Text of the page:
, , ,

The Florida Panthers, last in attendance among National Hockey League teams, are trying to woo more Hispanic fans by broadcasting three games in Spanish this season.

1210-AM ESPN Deportes in Miami an ESPN Deportes 760 AM in West Palm Beach will carry the games beginning with the October 30 home tilt against the Arizona Coyotes on Hispanic Heritage Night.

When not stopping pucks, Al Montoya will be talking hockey on radio to woo Hispanic fans.

When not stopping pucks, Al Montoya will be talking hockey on radio to woo Hispanic fans.

The stations will also broadcast the January 15 home game between the Panthers and the Colorado Avalanche and the March 21 home match against the Boston Bruins.

“These radio broadcasts will help to continue to grow and enhance our brand and the game with our Hispanic fan base in the tri-county area,” said Rory A. Babich, the Panthers’ CEO and president.

Arley Londono, the Panthers’ original Spanish-language broadcaster from 1993 to 1996, will be the play-by-play man for the games and Octavio Sequera will serve as color analyst and host.

When he’s not between the pipes, Panthers goaltender Al Montoya, the National Hockey League’s first Cuban-American player, will be behind the mic talking hockey during weekly spots on 1210 AM ESPN Deportes and ESPN Deportes 760 radio shows.

Montoya joined the Panthers as a free agent in July after spending two seasons with the Winnipeg Jets. The New York Rangers originally took Montoya with the sixth overall pick in the 2004 NHL Draft after he starred in net for the University of Michigan.

Although the Panthers are playing respectable hockey early in the 2014-15 season – a 2-2-2 record heading into the weekend – the team is struggling mightily at the gate.  The ‘Cats only average 9,365 fans at home, making the BB&T Center in Sunrise seem cavernous. The team averages 17,503 fans on the road.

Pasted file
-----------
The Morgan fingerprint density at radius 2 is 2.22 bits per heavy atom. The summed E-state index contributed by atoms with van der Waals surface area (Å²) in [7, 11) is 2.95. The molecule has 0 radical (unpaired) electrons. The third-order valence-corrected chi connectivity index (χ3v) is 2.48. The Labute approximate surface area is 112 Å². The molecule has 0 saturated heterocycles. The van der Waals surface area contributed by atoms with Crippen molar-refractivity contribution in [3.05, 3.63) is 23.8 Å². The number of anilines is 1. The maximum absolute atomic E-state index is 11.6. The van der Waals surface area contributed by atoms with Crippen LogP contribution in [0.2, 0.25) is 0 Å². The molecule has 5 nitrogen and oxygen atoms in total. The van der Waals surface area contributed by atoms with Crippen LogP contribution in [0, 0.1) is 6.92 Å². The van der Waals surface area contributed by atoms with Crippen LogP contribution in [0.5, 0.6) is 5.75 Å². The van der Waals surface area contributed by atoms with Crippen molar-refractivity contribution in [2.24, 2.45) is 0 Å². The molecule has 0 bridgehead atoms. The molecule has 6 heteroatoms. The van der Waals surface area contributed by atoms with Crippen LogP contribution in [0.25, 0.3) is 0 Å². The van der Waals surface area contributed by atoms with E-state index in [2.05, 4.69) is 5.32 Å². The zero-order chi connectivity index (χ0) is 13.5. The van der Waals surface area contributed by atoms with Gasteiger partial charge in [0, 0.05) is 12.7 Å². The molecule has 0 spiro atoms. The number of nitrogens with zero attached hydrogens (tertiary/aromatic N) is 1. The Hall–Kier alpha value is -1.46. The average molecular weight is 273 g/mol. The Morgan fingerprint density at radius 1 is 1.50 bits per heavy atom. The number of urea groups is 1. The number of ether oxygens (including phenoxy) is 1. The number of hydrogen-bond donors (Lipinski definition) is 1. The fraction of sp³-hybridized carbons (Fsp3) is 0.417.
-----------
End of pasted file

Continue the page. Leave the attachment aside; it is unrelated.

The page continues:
Given the presence of NHL teams in areas with large Hispanic/Latin-American populations – New York, Los Angeles and, Dallas – it’s surprising that more teams don’t offer Spanish-language game broadcasts.

Players like defenseman Alec Martinez, who scored the goal that clinched the Stanley Cup for the Los Angeles Kings last season, and San Jose Sharks forward Raffi Torres have helped draw more Hispanic/Latin-American fans to the game.

Some of the NHL’s broadcast partners, mindful of the changing demographics and immigration patterns in the United States and Canada, are expanding their radio and television offerings beyond the usual English and French.

“Hockey Night in Canada” continues its Punjabi telecasts this season and Canada’s Rogers Sportsnet, which owns HNIC’s broadcast rights, ultimately plans to offer introduction to hockey television spots – remember Peter Puck? – in 22 languages including Cantonese, Mandarin, Arabic, Farsi, Spanish, Somali and Vietnamese.